Report: Short-form content key for Tweens’ sports fandom
November 29, 2023
We are Family, the marketing agency group specialising in children, young people, and their families, has launched its first Global Kids Sports Report, uncovering key data and insights on the role and importance of sports fandom in the Tween market.
The report was undertaken with input from the research teams of some of the world’s biggest sporting brands, sporting bodies and academia, including Manchester City Football Group, West Ham Football Group, San Diego Padres, Red Bull Racing, Table Tennis England, British Fencing, The Youth Sport Trust and California State University, Fullerton.
Undertaking the research with over 4,300 Tweens (7–12-year-olds) and their families across seven markets – UK, US, Germany, Spain, Italy, France and Singapore – the research has a particular focus on content consumption and uncovers how sporting bodies, brands and broadcasters can better understand and engage with the next generation of sport fans and retain them as lifelong viewers, players and supporters.
Key takeaways and insights include:
Advantages of fandoms are not onlybeneficial to sporting bodies and personalities, but also vital for broadcasters looking to attain and retain their viewing figures, and the sponsorship opportunities that go along with it.
Fans make the strongest advocates and will stick with their favourite sport, team and sportsperson through thick and thin. Therefore, creating a fanbase as early on as possible will not only impact long-lasting loyalty, but also help establish where Tweens and families choose to put their hard-earned money.
Establishing that fandom starts as young as 5 and blossoms at around 10 – when kids self-declare their fandom – We are Family highlights how creating a family-friendly environment and experience is important to engaging and nurturing that loyalty. Understanding that a child’s family and friends’ ‘tribe’ is fundamental in building and creating lifelong fans, brands and broadcasters need to be thinking of how they can pitch ideas and content that appeals to both existing and future fans (particularly to 7–12-year-olds).
Interestingly, only half of Tweens have been to a live sports event which resulted in mixed feelings on the experience side of sporting fixtures. Despite spending time with their families, experiencing a win in person, and seeing the players up close, came out as big positives. However, many Tweens found the live experience overwhelming, with many children not being comfortable in big crowds and noisy environments, resulting in negative feelings towards the event or even not wanting to go again.
Maurice Wheeler, CEO of We Are Family UK and Global Research Lead said: “Enjoyment, fun and winning were the top cited benefits for Tweens across all sports and all countries, so making sure that coverage and content encapsulates that feeling will help maximise the chance of forging a lifelong bond.”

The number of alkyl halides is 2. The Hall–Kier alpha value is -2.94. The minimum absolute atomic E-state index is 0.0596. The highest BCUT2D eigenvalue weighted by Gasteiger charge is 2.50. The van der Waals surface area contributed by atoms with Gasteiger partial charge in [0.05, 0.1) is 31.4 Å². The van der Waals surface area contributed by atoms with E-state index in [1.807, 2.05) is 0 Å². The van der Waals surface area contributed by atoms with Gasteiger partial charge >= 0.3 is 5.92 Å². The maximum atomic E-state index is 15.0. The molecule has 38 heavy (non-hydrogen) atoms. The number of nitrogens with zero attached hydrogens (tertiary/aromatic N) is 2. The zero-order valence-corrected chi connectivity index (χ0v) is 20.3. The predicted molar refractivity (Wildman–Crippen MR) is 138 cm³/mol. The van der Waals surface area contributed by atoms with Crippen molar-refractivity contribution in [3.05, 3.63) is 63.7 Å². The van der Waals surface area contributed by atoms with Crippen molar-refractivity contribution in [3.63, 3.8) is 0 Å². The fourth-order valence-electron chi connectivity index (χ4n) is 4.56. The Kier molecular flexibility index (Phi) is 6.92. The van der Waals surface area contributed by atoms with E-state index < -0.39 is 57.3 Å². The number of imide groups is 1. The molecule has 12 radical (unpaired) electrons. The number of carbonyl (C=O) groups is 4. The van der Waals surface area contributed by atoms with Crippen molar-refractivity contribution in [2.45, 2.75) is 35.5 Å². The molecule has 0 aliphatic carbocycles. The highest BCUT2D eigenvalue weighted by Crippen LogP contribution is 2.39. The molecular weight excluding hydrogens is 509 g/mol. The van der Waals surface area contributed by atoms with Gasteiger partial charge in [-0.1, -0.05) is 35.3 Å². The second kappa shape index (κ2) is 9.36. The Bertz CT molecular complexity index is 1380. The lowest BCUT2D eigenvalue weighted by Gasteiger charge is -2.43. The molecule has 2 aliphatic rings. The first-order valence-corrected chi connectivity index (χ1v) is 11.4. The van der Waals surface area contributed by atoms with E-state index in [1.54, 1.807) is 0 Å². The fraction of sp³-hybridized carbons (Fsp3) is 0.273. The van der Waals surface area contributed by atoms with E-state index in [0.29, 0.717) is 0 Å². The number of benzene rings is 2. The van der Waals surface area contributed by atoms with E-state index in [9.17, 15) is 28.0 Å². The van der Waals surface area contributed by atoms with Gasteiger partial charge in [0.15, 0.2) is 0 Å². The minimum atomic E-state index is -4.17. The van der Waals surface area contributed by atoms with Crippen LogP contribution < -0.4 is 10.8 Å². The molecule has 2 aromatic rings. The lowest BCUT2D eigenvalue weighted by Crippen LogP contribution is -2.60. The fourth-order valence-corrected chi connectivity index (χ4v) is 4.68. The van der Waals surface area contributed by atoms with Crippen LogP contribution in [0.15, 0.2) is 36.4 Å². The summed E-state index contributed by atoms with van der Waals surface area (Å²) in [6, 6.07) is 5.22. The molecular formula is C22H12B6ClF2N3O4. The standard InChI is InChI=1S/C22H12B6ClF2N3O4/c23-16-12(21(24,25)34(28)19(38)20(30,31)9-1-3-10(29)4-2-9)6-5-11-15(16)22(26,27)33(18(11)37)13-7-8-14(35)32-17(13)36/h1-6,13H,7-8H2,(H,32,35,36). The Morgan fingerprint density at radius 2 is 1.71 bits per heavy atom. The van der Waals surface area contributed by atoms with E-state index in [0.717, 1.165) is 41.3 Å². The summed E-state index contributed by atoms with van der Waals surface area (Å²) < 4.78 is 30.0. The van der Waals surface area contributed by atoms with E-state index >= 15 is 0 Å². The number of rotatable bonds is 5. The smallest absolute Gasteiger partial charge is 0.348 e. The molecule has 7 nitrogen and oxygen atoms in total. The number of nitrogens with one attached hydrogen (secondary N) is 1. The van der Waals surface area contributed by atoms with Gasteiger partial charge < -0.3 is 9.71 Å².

A huge positive for the industry is that ‘watching their teams play’, is the number one way that Tweens express their fandom. However, only 50 per cent say they regularly watch live broadcast games and competitions with their favourite team, and 37 per cent say the same in relation to their favourite sports star. Of all the channels they use to get their sports content, YouTube is by far the most popular with 58 per cent checking into YouTube on a weekly basis and traditional broadcasters coming in second at just 40.7 per cent.
Consuming content might be the number one thing that kids like to do, but they like to get their sports content from multiple channels and on average, children with a favourite team or sports personality will check 4.7 different channels each week.
Wheeler added: “Broadcasters need to focus on what they can bring to their coverage of live sport to bring a new generation on board. We know that kids love being fans and want to keep up with their team or favourite players, but the way they want to do so is changing. Shorter-form content is winning and outside of knowing who is the most talented (across all sports), they actually want to get under the skin of the people and teams they admire.”
Despite 21 per cent of Tween fans following their favourite sports stars on official social media channels, there is also a broader trend thanks to TikTok’s algorithm removing the need for ‘newness’ in content which has in turn changed the content that Tweens are watching. Rather than seeking out the most up to date videos, this age group are engaging with, and favouring, clips and compilations of great sporting moments from the past as much as the present; and goes some way to understanding why live sport on its own isn’t hitting the mark.
Another impact of social media on fan engagement is that Tweens like a mixture of official and unofficial content. When asked whether they like to consume official (of which 59.9 per cent had a preference) or unofficial (40.5 per cent had a preference) content, less than 15 per cent selected ‘both’ and so preferring just one or the other. This is borne out in the hundreds of Messi Fan accounts on TikTok where Tweens will create their own edits of the player’s best moments.
A quarter of Tweens are also seeking out “content about the biography of the sportsperson”, showing how storytelling and player power is also just as important for Tweens as it is with adults – a trend we’re seeing more of with talent-led documentaries like Drive to Survive and Beckham becoming increasingly popular.
Wheeler said of the data collected on channels and content: “It was interesting to see so clearly that being new and up to the minute isn’t what appeals to this demographic. When they are being fed information all the time, it makes sense that they crave entertainment and fun first – something that played out starkly in our research.”